I'm just wild about Clarrie: Grimsby keepers 1951-57

Cod Almighty | Article

by Neville Butt

31 August 2014

In the first instalment of his series on Grimsby goalkeepers, Neville looked at those who attempted to take over the mantle of the great George Tweedy immediately after the second world war. In the 1950s, as Town plunged to the third division for the first time in 25 years, Tweedy finally retired but arguably our finest post-war number 1 made his debut...

1951-52: Shankly makes his mark

Town started 1951-52, their first season back in Division Three (North) since 1926, under the stewardship of Bill Shankly. Appointed after he had helped Carlisle United attain their highest ever place in the Football League, Shankly made a series of excellent signings to boost morale quickly.

One position that appeared not to be a worry was that of goalkeeper. The blond Stan Hayhurst was the man in possession, but George Tweedy, one of two players still with us from our days in the top flight (the other was Billy Cairns) was also in reserve. Tweedy, albeit in need of a liberal application of 3-in-1 at times, was renowned for his safe handling. Little did we realise that after three games, both Hayhurst and Tweedy would be unavailable.

After a 3-1 defeat at Chesterfield, our second match of the season was the home derby with Lincoln. It was a night to remember. After Town went a goal down Hayhurst broke his finger in a collision with Lincoln's Garvie. No subs then, so right-back Bill Brown donned the blue jersey. His display was definitely unorthodox. He dashed about his area as though he were still at right-back. But his improvisation was splendid. He dived with his body parallel to the ground and looked more like a rugby league player scoring a try or a cricketer diving to avoid being run out.

Against the odds, Town went 2-1 up but Lincoln equalised after one of Don Harnby's notorious sliding tackles brought down a Lincoln player in the box. Brown was easily beaten from the spot, and Andy Graver added a third after our left winger Alex McCue went off with a broken tibia. We felt we could have won with ten men but the burden of playing with nine was too much.

When the final whistle went at 7:58 it was a schoolboy dream come true for Tom

George Tweedy replaced Hayhurst in the next game only to be injured as we won 3-0 against Bradford Park Avenue. Thus we needed to use a fourth keeper in three games.

Rather than enter the transfer market Bill Shankly chose to give Tom Daley his Town debut. Tom weighed in at 11st 1lb and was an inch over six feet tall, an ideal physique for a nimble keeper. He had been expected to gain experience in the reserves and the A team after his success with Grimsby Boys. If the hope had been for a natural progression, Tom, yet to reach his 18th birthday, found himself making his first appearance at, of all places, Sincil Bank.

I couldn't get get there for the early kick-off, but I was delighted to learn that Tom had kept a clean sheet in a 2-0 triumph. When the final whistle went at 7:58 it was a schoolboy dream come true for Tom. We read and reread the report on the game. Tom, articulate even at his tender age, admitted to feeling shaky until he had a couple of touches of the ball. "The boys covered me up well. Someone signalled five minutes to go – boy, that was the longest five minutes I have ever known."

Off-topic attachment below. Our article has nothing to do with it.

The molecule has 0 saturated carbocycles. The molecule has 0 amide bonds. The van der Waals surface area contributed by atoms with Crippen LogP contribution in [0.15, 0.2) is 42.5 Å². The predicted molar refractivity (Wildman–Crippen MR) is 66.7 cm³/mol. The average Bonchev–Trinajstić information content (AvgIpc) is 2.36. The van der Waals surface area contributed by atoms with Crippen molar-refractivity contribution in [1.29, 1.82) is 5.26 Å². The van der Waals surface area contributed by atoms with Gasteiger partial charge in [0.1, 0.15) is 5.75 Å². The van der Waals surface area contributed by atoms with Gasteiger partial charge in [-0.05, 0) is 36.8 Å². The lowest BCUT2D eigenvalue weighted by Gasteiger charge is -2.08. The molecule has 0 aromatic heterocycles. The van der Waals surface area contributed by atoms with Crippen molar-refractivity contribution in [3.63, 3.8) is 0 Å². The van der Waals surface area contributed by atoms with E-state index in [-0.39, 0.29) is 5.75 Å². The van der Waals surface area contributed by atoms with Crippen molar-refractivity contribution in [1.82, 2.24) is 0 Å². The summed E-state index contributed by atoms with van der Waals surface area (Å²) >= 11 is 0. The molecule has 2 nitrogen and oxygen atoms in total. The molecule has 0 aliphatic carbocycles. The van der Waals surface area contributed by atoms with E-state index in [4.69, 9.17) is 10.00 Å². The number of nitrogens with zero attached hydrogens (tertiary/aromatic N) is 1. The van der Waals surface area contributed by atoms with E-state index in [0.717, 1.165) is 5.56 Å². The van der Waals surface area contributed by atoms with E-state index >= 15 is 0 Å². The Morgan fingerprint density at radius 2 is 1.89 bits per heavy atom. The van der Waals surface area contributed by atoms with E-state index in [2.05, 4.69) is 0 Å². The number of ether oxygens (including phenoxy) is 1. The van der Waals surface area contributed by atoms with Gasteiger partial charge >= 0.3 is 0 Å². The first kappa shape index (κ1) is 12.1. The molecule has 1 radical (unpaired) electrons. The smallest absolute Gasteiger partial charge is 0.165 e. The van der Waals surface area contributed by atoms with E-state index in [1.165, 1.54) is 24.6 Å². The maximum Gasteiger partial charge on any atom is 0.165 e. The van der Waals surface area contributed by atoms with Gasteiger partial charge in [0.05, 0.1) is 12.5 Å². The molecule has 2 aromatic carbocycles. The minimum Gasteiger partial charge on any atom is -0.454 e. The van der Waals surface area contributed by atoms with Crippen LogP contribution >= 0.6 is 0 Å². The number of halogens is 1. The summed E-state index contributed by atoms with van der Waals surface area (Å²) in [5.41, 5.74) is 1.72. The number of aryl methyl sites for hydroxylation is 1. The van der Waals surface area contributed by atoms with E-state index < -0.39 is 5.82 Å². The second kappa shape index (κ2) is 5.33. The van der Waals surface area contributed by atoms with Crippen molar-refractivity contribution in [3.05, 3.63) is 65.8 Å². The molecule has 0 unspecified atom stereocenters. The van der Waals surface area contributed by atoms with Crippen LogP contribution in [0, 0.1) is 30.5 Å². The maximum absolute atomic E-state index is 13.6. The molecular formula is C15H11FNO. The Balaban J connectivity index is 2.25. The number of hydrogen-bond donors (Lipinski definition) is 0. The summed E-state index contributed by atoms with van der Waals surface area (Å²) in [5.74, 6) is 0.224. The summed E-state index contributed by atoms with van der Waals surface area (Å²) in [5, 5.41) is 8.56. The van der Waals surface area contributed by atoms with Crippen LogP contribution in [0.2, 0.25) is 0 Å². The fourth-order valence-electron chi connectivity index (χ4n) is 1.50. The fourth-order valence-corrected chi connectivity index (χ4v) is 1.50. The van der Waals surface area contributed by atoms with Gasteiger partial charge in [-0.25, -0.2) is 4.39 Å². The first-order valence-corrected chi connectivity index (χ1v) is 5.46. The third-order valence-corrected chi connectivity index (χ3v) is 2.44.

Tom played another five games before Tweedy and Hayhurst were again available. From January, Tweedy exuded confidence as he helped Town to a record 11-match winning sequence, with just one league defeat from mid-January until the end of the season. However, Grimsby finished runners-up, three points behind Lincoln, and only the champions were promoted.

In the early days of the '51-52 season, Town reserves used untried keepers. I can find no other mention of Levitt who played in a 1-1 draw against Gainsborough Trinity on 28 August. The goalkeeper for the next three reserve games was Don Oslear. He played in a 3-1 defeat against Nottingham Forest, a 3-1 win over Rotherham and a 1-1 draw with a Doncaster Rovers side featuring Ray Harrison, who signed for Grimsby in 1954, and Charlie Williams. Williams became a stand-up comedian and compere of ITV gameshow The Golden Shot.

Don was an ice hockey netminder and superb fielder at silly mid-off I first watched Don play with New Waltham on Barrett's recreation ground. He was an athletic, brave keeper whose weakness was that he went to the ground too early when players moved towards him in one-on-one situations. This can be quickly explained. He was an ice hockey netminder for Grimsby Redwings and getting down quickly was a prerequisite of the role.

Don was also well known locally as a cricketer with Cleethorpes. He was a superb fielder at silly mid-off, another job that required him to keep low. Don Oslear and Pat Mudd – another fantastic ice hockey player who fielded at silly mid-on – were stars for the Grimsby Redwings cricket team in the midweek knockout competition. What was probably one of the best local fielding sides ever seen also had Town's reserve full-back Tommy Redding as a superb slip fielder. Don would eventually graduate from the university of county cricket to become a highly respected test match umpire.

1952-53: What might have been

1952-53 was a case of what might have been for Grimsby as a strong start gave way to moderate form. Tweedy started in goal and five clean sheets from the first five games enabled us to win the lot. After two 1-1 draws, the reliable Hayhurst came back for 31 consecutive matches. However, after a run that saw Town win but one game from six, he disappeared from the face of the Earth. Stan went out keeping a clean sheet at home against Gateshead, then never appeared in the Football League again.